By Alison Bough (HerFamily.ie)
Mum-of-two Elaine Davis, from Cork, featured on the RTÉ Investigates programme on Monday night, sharing her experience of being on a hospital waiting list for a double-hip replacement.
Arthritis affects one in five people in Ireland – approximately 915,000 people nationwide. There are over one hundred different types of arthritis, affecting people of all ages from babies and toddlers through to adulthood. Elaine spoke to HerFamily about living with the condition, parenting while experiencing chronic pain, and what she would like Health Minister Simon Harris to know.
“What did I do to deserve this?”
I was thirty-nine years of age was I was diagnosed with arthritis. It was a real shock, not what I was expecting at all. I had a rash and night sweats. I thought it was just a virus. I was diagnosed with Adult-onset Still’s disease, a rare type of inflammatory arthritis that is similar to rheumatoid arthritis. It shares characteristics of childhood arthritis, but it begins in adulthood. Inflammation may affect a few joints at first but may advance to include more joints over time which mine has.
I was so angry, so, so angry when I was first diagnosed. Why me? What did I do to deserve this? It couldn’t be true. It couldn’t be real. They must have got it wrong. But they hadn’t, it was true, and I had to find a way to cope. So, I did. I went to counselling, and I talked it through. It allowed me to deal with it – rationalise it in my head so I could accept it and make the most of my life. I try now to stay as positive as I can. I have to for my family.
At the moment, I’m on a waiting list for a double-hip replacement. My other joints I can manage, but my hips are a lost cause. I can barely walk, I find it hard to sit, drive or do anything normal. I’m in agony all the time. It’s chronic pain, twenty-four-seven, and no matter what medication or steroid injections I take, nothing gives me relief. So, I was referred for a double-hip replacement last February. I’ve been told I could be on the list for up to two-years.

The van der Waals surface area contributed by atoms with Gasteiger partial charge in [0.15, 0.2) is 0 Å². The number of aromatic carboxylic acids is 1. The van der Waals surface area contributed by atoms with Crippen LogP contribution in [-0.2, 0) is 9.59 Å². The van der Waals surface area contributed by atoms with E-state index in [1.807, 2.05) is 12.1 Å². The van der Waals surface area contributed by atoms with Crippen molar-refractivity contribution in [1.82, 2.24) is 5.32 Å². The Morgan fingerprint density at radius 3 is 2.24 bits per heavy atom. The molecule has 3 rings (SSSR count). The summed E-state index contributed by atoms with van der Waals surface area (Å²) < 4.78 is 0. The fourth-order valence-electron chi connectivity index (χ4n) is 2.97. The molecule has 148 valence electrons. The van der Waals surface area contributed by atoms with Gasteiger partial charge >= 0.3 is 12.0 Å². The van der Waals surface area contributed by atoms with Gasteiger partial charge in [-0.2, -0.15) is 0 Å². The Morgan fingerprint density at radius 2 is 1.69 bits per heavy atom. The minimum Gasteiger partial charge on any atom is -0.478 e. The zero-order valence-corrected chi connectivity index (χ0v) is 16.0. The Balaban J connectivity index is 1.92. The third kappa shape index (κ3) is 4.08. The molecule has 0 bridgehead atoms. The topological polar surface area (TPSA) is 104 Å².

“Sometimes I feel like a failure as a mother”
I have two young boys, Ben is eight and Conor is five. It’s hard, sometimes I feel like a failure as a mother. It feels like I’m all the time saying no to them, I can’t do this and I can’t do that. As a mother, you’re meant to be wonder woman. And I know it isn’t in my control but sometimes those thoughts creep in.
They are my life. I’d do anything for them, without them I don’t know where I would be. They’re so loving, they have so much love to give. Sometimes, they ask me what can they do – and I say to them “all I want is a hug” and it is better than any medication on the market.
“They deserve a mother and wife who is there full time”
Children are a great distraction! They make me focus on things other than my arthritis. Without my children I know I would be on the couch, in my pyjamas giving up on life. They are what I get up for everyday. I have to stay as positive as I can for them and my husband. They are full of love and energy; they give me hope and determination. I must keep fighting on for them, not just for me. They deserve a mother and wife who is there full time, who can look after them and give them everything they need and deserve.
I have the best husband in the world. I’m truly blessed. But we are all human! He gets the short-end of the stick sometimes. I just can’t help it. I’m in pain, I’m tired, I’m frustrated, and he is there to bear the brunt of it. They always say you take things out on the people closest to you and it’s true. But we work well together as a team, we know each other well, and it works.
“A smile and nod hides a lot of pain and misery”